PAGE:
The announcement of an upcoming poetry project prompted me to dig out some of my old work. And by old work I mean OLD — as in the disturbing ramblings of a teenager and very young adult from 1991-1997.

A few initial observations:

1) Okay, I now get why everyone was so worried about me. I mean, this stuff was DARK. Lots of blood and death, which — although mostly metaphorical — must have been pretty upsetting to others.

2) Someone should have TAKEN THE THESAURUS from the younger me. Good lord, I don’t even know what half those words mean. Thank god I went on to learn that stringing together 10 big adjectives doesn’t a good writer make!

3) Some of this stuff — if polished — could be really good.

Let me expand on #3. I have spent the last decade+ telling people I’m not a creative writer. I can write facts or opinions, but not poetry or fiction. That the younger me had this spark of creative flair is a kind-of reality check. I mean, that doesn’t go away, right? I’m still creative in other ways, so maybe I should revisit my former passion.

Perhaps I could start small — rework some of my old stuff — make it better, and see what happens…


Before Hollywood, There Was Betzwood

Today, I had the opportunity to write about the centennial anniversary of the founding of the Betzwood Motion Picture Studio. It’s wild to think that one of the most influential studios of its day produced hundreds of films in our own backyards and that people are still discovering studio artifacts on their properties.

Betzwood was founded by Siegmund Lubin in 1912 and remained in operation through 1923 in what is now West Norriton Township, Montgomery County, Pa. Lubin is credited with making the first attempt to mass market movies. In 21st century terms, that’s like being the first business to employ Facebook as a marketing tool or engage customers with Twitter. Cutting edge stuff!

Of the hundreds made, only 30 films and film fragments survived the ravages of time. Copies of 25 of those films/fragments are archived locally and will soon be available to the general public online thanks to a digitization project underway.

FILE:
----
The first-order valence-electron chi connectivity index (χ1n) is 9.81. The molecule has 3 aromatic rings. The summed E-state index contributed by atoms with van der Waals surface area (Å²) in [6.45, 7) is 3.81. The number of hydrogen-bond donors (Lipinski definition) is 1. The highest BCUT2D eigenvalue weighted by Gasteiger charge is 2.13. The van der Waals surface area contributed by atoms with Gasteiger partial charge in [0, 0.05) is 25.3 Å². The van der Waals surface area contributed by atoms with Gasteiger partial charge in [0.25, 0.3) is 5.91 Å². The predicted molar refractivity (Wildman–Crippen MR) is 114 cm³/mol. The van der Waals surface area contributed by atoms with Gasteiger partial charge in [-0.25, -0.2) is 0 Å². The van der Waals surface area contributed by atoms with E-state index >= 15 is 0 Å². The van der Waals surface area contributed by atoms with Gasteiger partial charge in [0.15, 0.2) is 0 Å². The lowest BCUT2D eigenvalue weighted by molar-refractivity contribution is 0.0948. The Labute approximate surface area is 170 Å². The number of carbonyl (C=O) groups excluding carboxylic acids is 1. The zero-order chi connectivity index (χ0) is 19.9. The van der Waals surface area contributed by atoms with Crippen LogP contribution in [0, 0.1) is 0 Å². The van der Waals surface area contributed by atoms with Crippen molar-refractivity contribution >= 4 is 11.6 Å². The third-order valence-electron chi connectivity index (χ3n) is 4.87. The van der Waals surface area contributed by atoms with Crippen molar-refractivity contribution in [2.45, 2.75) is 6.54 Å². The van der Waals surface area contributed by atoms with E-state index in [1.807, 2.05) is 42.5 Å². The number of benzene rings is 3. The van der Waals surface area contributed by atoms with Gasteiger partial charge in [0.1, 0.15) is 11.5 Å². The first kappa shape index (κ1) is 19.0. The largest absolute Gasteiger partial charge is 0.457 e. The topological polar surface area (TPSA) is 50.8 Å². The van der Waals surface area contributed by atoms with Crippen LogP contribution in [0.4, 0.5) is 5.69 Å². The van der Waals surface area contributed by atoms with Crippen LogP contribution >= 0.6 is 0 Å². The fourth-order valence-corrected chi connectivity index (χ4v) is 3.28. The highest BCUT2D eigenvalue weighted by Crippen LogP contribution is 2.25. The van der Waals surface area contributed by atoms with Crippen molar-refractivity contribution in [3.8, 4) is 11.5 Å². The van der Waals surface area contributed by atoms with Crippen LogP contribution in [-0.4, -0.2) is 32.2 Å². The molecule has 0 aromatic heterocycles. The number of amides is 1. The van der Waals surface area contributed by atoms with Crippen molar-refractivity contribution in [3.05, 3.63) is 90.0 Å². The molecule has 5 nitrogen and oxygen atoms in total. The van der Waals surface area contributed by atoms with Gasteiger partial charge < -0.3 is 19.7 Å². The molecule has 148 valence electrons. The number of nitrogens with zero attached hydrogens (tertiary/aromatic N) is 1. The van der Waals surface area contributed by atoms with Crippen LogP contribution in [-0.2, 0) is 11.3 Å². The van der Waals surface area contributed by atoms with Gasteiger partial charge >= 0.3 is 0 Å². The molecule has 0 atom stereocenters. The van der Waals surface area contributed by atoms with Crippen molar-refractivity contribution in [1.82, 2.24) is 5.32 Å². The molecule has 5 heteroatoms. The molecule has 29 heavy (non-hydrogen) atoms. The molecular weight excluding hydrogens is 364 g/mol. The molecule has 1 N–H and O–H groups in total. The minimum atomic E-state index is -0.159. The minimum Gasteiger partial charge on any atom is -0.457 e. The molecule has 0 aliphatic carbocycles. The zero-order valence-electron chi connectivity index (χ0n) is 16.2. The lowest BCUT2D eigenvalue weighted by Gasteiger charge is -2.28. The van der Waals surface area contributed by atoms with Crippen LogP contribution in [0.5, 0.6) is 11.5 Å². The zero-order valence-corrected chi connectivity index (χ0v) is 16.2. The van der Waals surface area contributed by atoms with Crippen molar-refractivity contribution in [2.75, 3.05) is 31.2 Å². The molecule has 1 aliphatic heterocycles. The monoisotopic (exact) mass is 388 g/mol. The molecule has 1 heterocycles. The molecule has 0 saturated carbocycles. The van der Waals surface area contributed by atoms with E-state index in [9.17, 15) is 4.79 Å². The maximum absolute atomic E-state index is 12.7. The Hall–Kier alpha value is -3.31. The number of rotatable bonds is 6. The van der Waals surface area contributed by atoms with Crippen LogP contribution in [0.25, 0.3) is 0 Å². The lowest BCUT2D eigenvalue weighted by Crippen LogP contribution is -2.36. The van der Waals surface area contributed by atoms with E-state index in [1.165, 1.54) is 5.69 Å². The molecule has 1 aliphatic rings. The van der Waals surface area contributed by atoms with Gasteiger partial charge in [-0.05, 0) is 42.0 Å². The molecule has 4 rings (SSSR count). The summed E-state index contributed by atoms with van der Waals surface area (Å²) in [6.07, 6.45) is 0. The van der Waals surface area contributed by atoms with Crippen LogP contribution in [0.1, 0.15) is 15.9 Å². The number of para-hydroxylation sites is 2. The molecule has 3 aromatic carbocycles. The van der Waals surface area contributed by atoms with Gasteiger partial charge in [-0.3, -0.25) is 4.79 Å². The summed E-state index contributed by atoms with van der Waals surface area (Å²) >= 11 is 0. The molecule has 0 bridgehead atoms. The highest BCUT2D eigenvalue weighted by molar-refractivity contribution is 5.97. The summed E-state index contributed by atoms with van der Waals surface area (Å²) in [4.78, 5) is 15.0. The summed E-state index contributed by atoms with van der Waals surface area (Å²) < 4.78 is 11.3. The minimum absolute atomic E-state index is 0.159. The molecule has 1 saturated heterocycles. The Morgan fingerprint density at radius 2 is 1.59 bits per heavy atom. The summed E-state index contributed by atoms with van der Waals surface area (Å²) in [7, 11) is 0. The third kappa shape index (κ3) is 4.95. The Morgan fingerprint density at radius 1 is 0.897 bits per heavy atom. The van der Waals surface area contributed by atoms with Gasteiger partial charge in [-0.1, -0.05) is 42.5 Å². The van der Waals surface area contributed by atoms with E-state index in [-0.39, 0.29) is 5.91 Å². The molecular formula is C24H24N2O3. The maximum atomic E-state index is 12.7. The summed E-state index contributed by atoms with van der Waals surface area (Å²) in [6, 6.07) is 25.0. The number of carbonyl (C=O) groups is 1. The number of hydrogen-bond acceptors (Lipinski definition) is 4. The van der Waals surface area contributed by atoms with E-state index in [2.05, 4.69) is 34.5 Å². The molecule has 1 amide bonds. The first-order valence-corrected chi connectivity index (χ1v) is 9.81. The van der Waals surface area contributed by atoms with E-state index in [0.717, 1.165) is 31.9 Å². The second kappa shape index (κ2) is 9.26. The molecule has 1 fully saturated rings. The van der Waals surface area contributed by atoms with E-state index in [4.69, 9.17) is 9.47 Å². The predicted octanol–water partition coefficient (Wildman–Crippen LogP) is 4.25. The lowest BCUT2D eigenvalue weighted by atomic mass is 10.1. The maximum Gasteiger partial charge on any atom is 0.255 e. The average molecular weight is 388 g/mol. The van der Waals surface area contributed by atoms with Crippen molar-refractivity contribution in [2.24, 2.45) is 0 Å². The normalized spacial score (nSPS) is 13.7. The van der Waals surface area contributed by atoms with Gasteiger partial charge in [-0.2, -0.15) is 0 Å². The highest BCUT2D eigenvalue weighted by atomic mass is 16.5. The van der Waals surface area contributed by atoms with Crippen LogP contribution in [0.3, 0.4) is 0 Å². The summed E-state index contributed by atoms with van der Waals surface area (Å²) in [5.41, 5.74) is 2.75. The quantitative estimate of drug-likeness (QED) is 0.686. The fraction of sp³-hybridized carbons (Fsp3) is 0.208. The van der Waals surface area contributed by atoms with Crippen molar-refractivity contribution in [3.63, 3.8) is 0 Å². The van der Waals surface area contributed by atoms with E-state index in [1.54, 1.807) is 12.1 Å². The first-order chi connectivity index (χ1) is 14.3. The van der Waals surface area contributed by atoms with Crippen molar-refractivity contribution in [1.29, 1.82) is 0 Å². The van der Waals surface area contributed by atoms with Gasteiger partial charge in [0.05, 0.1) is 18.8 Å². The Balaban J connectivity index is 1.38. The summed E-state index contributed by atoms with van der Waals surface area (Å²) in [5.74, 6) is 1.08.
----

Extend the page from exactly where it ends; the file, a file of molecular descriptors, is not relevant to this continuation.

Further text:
Click here to learn more from Lubin biographer Joseph Eckhardt.


Media Round-Up

Here are some interesting communications-related articles/info from the past week!

What Will #PR Look Like as We Approach 2015?Putting the Public Back in Public Relations, 11/21/11

Penn State PR Majors Get a Crash Course in Crisis, Thanks to Scandal — Ad Age, 11/21/11

The Art of Writing Great Twitter Headlines — CopyBlogger, 11/21/11

Twitter, PLN, and Useful Education HashtagsMr. Shortreed’s Ed Tech Blog, 11/24/11


Playing with Paper.li

A few months ago, a paper.li tweet from a colleague showed up in my Twitter feed. Of course, I immediately set up a paper.li account of my own, put all of the Twitter accounts I follow into lists, and linked every single list as a content source of my paper.

Much to my disappointment, the result was a mash-up of information I didn’t care about. I played with it for another day or two, and then lost interest for a while. Then recently, one of my tweets made it into a friend’s paper.li. I checked it out again and liked the way she customized the paper to only a few topics. I drastically reduced the scope of my account, named the paper after this blog, and crossed my fingers.

Visit Communication Art

The results are a lot better than my first attempt — although I did go in and manually edit two of the top stories. And while most of the paper’s categories can be customized, I remain frustrated that I can’t delete the photo section (it seems the people I follow tweet odd and irrelevant photos).

It will be interesting to see how the paper.li tool will develop over time. The website itself notes that it’s still in its early stages of development. One of the criticisms about tools like paper.li is the lack of original content. However, I view it as another platform by which to distribute original content rather than as a means to dilute it.

Do you use paper.li? Add your comments to this post!